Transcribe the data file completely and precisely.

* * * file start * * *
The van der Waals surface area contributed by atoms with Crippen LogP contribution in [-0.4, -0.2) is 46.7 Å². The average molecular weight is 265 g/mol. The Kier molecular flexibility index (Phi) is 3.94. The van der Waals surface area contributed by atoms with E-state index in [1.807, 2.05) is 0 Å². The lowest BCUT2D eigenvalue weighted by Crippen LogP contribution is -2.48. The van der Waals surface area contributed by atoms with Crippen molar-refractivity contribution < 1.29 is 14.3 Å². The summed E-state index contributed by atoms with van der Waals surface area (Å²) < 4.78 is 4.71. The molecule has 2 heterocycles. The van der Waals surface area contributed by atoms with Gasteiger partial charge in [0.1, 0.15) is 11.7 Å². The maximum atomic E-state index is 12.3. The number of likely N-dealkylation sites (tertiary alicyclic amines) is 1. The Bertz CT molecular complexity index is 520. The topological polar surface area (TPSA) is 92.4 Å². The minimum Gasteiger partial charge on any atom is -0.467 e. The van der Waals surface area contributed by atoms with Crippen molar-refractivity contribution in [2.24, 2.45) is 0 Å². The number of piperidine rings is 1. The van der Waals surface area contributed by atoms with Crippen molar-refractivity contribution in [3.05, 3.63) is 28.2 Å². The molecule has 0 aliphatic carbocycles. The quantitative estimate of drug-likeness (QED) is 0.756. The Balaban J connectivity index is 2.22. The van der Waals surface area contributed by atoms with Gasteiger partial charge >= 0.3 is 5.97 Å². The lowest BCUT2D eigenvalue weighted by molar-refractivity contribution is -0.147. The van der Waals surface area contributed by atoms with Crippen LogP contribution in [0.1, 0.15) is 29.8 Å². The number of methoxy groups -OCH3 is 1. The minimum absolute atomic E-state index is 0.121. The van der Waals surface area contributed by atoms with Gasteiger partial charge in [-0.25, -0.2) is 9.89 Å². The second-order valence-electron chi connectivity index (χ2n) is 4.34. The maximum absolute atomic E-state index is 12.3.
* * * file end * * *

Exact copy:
The van der Waals surface area contributed by atoms with Crippen LogP contribution in [-0.4, -0.2) is 46.7 Å². The average molecular weight is 265 g/mol. The Kier molecular flexibility index (Phi) is 3.94. The van der Waals surface area contributed by atoms with E-state index in [1.807, 2.05) is 0 Å². The lowest BCUT2D eigenvalue weighted by Crippen LogP contribution is -2.48. The van der Waals surface area contributed by atoms with Crippen molar-refractivity contribution < 1.29 is 14.3 Å². The summed E-state index contributed by atoms with van der Waals surface area (Å²) < 4.78 is 4.71. The molecule has 2 heterocycles. The van der Waals surface area contributed by atoms with Gasteiger partial charge in [0.1, 0.15) is 11.7 Å². The maximum atomic E-state index is 12.3. The number of likely N-dealkylation sites (tertiary alicyclic amines) is 1. The Bertz CT molecular complexity index is 520. The topological polar surface area (TPSA) is 92.4 Å². The minimum Gasteiger partial charge on any atom is -0.467 e. The van der Waals surface area contributed by atoms with Crippen molar-refractivity contribution in [2.24, 2.45) is 0 Å². The number of piperidine rings is 1. The van der Waals surface area contributed by atoms with Crippen molar-refractivity contribution in [3.05, 3.63) is 28.2 Å². The molecule has 0 aliphatic carbocycles. The quantitative estimate of drug-likeness (QED) is 0.756. The Balaban J connectivity index is 2.22. The van der Waals surface area contributed by atoms with Gasteiger partial charge >= 0.3 is 5.97 Å². The lowest BCUT2D eigenvalue weighted by molar-refractivity contribution is -0.147. The van der Waals surface area contributed by atoms with Crippen LogP contribution in [0.1, 0.15) is 29.8 Å². The number of methoxy groups -OCH3 is 1. The minimum absolute atomic E-state index is 0.121. The van der Waals surface area contributed by atoms with Gasteiger partial charge in [-0.25, -0.2) is 9.89 Å². The second-order valence-electron chi connectivity index (χ2n) is 4.34. The maximum absolute atomic E-state index is 12.3.